Antisense technology is a tool that is used for the inhibition (silencing) of gene expression. The principle behind it is that an antisense nucleic acid sequence base pairs with its complementary sense RNA strand and prevents it from being translated into a protein. Gene silencing is widespread in nature and was first used as a tool to inhibit genes in mammalian cells in 2001. Bacteria themselves use natural antisense mechanisms and may be uniquely amenable to antisense control. To date, six antisense oligonucleotide (ASO) drugs have received market authorization by regulatory authorities for indications other than bacterial infections, and at least four drugs are in the latter stages of development/market.
ASOs as anti-bacterials have been largely unexplored primarily due to the poor uptake efficiency of such molecules by bacteria. Efficient delivery of ASOs to the site of infection and into bacteria at efficacious concentration has been a major obstacle, which has greatly hampered their clinical application to date (Xu et al 2018). A single versatile and safe system suitable for efficient delivery of ASOs would be of huge health and consequently economic benefit.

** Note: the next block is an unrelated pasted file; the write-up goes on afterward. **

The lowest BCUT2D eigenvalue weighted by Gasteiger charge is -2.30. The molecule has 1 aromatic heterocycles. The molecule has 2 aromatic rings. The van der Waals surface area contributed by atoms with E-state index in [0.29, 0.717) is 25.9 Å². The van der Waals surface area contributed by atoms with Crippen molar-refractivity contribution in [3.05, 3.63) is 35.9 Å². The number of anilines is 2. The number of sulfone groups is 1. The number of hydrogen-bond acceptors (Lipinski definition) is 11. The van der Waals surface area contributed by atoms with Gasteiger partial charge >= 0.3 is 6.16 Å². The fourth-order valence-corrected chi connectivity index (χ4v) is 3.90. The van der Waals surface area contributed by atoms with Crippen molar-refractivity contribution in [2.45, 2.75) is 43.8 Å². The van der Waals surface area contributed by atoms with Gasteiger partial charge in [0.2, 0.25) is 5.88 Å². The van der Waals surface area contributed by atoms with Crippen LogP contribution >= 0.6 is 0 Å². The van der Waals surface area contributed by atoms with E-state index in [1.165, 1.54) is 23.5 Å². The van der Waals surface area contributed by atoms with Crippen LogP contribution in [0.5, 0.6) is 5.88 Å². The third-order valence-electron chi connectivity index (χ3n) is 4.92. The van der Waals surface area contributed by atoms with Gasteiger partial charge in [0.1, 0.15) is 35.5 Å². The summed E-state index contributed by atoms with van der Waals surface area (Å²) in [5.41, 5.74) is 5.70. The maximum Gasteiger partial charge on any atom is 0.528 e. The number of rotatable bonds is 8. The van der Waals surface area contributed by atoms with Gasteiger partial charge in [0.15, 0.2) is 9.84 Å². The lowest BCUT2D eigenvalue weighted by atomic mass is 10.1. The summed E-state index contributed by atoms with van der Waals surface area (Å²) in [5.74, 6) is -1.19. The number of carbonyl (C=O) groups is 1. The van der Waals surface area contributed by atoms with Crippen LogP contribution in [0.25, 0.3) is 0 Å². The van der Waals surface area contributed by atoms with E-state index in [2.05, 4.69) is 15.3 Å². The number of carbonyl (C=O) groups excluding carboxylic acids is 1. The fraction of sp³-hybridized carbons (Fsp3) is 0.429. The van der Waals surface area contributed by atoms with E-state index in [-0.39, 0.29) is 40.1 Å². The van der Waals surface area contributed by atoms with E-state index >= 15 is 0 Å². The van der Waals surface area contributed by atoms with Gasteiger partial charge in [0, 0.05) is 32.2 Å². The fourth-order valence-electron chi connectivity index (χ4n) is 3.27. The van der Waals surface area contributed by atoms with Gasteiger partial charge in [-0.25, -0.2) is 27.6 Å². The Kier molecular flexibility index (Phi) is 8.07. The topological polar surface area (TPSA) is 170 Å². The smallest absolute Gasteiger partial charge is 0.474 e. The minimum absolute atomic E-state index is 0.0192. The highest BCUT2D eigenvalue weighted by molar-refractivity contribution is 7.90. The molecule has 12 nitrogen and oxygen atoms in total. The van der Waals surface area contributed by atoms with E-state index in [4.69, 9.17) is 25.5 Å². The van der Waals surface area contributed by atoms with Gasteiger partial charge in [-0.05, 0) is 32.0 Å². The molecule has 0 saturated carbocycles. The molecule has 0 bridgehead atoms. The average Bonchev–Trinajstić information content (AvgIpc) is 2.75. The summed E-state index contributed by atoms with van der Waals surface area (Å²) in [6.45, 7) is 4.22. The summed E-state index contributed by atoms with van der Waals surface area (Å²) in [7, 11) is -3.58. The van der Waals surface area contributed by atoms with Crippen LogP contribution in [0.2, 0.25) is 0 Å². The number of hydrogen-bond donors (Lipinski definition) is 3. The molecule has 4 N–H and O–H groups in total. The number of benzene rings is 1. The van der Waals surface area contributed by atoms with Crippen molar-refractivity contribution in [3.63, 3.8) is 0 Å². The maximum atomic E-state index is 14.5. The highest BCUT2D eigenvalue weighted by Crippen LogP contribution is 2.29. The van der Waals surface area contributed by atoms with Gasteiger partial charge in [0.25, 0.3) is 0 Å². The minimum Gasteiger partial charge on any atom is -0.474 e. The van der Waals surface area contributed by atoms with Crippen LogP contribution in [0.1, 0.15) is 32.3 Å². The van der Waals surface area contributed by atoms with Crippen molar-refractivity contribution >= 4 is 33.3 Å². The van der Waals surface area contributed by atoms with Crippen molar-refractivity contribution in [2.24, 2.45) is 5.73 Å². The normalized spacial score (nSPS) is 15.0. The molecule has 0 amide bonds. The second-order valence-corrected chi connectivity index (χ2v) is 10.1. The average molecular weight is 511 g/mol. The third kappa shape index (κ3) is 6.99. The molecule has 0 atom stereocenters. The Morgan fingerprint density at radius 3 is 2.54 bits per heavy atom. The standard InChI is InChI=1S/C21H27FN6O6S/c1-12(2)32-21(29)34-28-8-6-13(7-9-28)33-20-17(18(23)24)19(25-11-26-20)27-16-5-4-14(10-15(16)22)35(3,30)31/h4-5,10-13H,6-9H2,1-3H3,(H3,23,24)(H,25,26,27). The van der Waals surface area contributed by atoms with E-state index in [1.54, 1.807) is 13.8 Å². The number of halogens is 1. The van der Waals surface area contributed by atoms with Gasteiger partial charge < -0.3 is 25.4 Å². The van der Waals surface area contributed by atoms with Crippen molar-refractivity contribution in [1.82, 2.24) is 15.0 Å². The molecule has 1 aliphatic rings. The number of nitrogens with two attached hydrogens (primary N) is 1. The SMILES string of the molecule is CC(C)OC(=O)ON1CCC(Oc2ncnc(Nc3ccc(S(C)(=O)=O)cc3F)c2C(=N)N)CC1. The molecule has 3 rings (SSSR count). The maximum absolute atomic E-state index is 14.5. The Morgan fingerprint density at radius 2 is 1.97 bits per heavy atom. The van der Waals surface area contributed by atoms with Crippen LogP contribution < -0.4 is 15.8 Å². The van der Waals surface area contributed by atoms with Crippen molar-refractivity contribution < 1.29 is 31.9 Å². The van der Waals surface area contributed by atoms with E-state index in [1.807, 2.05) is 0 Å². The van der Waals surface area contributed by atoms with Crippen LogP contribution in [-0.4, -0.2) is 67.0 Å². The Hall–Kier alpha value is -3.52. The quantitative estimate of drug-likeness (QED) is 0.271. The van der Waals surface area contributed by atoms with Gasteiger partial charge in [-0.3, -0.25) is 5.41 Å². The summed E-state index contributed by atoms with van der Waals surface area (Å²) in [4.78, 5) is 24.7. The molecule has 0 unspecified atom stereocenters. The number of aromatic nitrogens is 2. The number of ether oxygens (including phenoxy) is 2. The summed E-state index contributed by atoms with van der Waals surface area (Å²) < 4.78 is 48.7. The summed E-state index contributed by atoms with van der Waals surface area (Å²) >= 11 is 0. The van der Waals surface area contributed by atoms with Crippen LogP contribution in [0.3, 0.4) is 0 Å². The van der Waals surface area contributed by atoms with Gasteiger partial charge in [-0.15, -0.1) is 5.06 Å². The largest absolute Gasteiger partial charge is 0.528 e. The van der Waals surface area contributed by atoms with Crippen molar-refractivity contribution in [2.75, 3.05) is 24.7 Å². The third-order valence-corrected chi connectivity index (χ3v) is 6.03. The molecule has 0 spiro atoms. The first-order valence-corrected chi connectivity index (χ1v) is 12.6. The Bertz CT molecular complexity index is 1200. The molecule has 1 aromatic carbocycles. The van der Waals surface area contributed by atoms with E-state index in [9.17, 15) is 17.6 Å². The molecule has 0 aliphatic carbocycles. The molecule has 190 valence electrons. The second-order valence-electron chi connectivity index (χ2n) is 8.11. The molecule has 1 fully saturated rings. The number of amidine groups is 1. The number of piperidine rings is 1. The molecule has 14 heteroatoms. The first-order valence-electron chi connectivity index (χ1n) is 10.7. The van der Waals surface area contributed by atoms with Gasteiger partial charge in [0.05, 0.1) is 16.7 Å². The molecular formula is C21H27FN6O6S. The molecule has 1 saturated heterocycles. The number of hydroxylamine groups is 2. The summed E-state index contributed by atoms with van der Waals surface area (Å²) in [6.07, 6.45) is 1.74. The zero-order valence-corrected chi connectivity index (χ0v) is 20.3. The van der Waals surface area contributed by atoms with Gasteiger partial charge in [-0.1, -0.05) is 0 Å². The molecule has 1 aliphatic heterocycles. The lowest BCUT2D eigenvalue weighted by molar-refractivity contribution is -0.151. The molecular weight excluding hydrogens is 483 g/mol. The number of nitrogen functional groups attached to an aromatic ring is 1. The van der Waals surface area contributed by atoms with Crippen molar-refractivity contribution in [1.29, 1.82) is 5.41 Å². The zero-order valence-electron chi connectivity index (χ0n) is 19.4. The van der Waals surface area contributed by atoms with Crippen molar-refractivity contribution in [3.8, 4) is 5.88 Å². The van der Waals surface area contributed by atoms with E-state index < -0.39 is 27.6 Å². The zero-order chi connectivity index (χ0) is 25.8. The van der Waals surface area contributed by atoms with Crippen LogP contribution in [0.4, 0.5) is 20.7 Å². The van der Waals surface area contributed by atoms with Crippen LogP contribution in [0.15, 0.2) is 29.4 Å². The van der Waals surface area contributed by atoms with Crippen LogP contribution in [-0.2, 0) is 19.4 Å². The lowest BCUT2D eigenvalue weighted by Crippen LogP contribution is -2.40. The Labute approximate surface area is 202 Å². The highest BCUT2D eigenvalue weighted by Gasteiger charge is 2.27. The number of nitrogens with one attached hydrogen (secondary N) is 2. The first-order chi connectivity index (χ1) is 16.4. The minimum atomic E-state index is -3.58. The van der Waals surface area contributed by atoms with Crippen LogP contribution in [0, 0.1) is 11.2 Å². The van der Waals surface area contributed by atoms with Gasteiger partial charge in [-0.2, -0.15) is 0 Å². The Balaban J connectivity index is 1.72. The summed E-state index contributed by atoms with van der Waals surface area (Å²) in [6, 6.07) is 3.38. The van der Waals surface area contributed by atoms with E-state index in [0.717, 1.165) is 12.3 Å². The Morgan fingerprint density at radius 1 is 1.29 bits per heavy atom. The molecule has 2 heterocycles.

Compared to traditional antibiotics, ASOs have immense potential to control the spread of resistant microbes due to their high specificity of action, little risk to human gene expression, plus a predictable and straightforward design and synthesis. Unlike traditional antibiotics that usually target a universal cellular process and kill bacteria with little selectivity, ASOs target a specific DNA sequence in bacteria. For instance, the ASO may target E. coli without unintended effects on commensal bacteria or other strains such as Pseudomonas, Acinetobacter baumannii or Klebsiella. It does this by targeting a gene through sequence complementation i.e. via Watson-Crick base pairing.
There are conceptual advantages to bacterial cell targeted RNA therapeutics, including a sequence-dependent approach that allows for rapid and rational design to multiple specific molecular targets (Henry & Stewart 2018). This reduces drug discovery time and provides flexibility to drug development.
Similar to the liver targeting technologies of the leading public RNAi companies (Ionis, Discerna, Alnylam), Pedanius has developed a proprietary delivery technology for a fast-facilitated delivery of ASOs exclusively to bacterial cells. This ligand-mediated technology is highly differentiated from traditional cell penetrating peptide (CPP) approaches in that it only enters bacteria (not eukaryotes) and does not “flip-flop” in and out of cells like CPPs. When coupled with highly bacteria specific ASOs, this confers an exquisite degree of selectivity.
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